Peter Gabriel has accomplished many great things since Genesis first hit the scene in the late 1960s, but for people of a certain age his legacy all comes down to a single moment in the 1989 Cameron Crowe movie Say Anything. The scene comes near the end when John Cusack demonstrates his love for Ione Skye by standing outside her window and holding up a boombox playing Peter Gabriel's "In Your Eyes." He was a slacker, she was a valedictorian and their lives were headed in different directions, but they just can't seem to break apart. The "In Your Eyes" scene brought tears to many teenage girls that wore out their VHS copies of the movie, and Cusack even recreated it at a Gabriel concert a few years ago.
Most romantic comedies focus on a single couple, while an ambitious one tries to tackle two relationships. 2003's Love Actually goes for broke delving into about a dozen relationships over the course of two hours and nine minutes. That's way too much for plot for most screenwriters, but Richard Curtis is the man behind Notting Hill, Four Weddings and a Funeral and Bridget Jones's Diary, making him almost uniquely capable to helm such a project. The film takes place shortly before Christmas as couples fight, break up and ultimately find true love. The cast is absolutely huge, featuring everyone from Liam Neeson to Emma Thompson to Colin Firth and Rowan Atkinson.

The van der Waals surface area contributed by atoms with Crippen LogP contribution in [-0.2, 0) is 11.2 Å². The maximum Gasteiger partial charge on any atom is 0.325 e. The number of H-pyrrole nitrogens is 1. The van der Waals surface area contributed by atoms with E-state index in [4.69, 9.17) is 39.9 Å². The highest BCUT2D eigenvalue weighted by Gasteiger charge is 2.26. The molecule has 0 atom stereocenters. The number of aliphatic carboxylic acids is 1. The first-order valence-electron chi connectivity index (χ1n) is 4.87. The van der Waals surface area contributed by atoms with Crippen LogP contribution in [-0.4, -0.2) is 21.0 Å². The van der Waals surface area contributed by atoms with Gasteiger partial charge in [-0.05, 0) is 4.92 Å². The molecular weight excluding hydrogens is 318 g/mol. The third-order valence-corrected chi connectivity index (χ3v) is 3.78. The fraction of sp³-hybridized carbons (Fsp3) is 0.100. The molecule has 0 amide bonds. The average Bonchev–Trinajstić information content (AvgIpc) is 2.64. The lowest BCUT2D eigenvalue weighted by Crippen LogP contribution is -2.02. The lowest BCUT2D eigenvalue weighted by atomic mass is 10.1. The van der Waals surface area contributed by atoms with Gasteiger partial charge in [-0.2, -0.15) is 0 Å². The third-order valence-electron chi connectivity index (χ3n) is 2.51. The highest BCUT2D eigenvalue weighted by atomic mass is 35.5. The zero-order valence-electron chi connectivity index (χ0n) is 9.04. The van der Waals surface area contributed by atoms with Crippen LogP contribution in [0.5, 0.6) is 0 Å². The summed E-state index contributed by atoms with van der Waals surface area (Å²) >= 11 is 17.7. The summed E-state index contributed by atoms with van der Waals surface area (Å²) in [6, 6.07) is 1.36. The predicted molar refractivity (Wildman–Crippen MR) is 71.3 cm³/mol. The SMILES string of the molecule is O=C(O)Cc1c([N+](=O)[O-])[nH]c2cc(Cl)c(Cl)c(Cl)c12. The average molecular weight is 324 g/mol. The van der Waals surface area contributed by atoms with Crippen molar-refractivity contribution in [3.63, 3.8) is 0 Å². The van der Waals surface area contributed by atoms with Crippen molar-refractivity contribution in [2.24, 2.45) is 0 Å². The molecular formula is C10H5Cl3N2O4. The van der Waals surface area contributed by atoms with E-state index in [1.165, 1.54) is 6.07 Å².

The 1980s were just nine years prior to when The Wedding Singer arrived in theaters, but it already seemed like a distant past well worth mocking. After all, what looks more ridiculous today than Flock of Seagulls haircuts, Miami Vice beards and early Billy Idol videos? In the movie, Adam Sandler plays a popular wedding singer and Drew Barrymore plays a waitress at the ballroom where he regularly performs. It begins with them promised to other people, but when he's left at the altar and her boyfriend reveals himself to be a huge douche, they eventually come together.
No filmmaker has created more great romantic comedies than Woody Allen, but there's something about Annie Hall that seems to stand out above all the others. The 1977 film won Best Picture at the Academy Awards, which is almost unheard of for any sort of comedy, romantic or otherwise. Allen plays Alvy Singer, a Jewish comedian struggling with the aftermath of his relationship to the Waspy Annie Hall. The film originally contained an entire murder mystery plot that was dropped until Allen revived it for 1993's Manhattan Murder Mystery.
Early on in When Harry Met Sally, Billy Crystal tries to explain to Meg Ryan why men and women can't truly be friends. "No man can be friends with a woman that he finds attractive," he says. "He always wants to have sex with her." Ryan asks about a woman that a man finds unattractive. "No," he says. "You pretty much want to nail 'em too." The couple spends the rest of the movie trying to disprove the theory, but they ultimately wind up in bed and find their friendship ruined as a result. Needless to say, they're together by the last frame of the movie.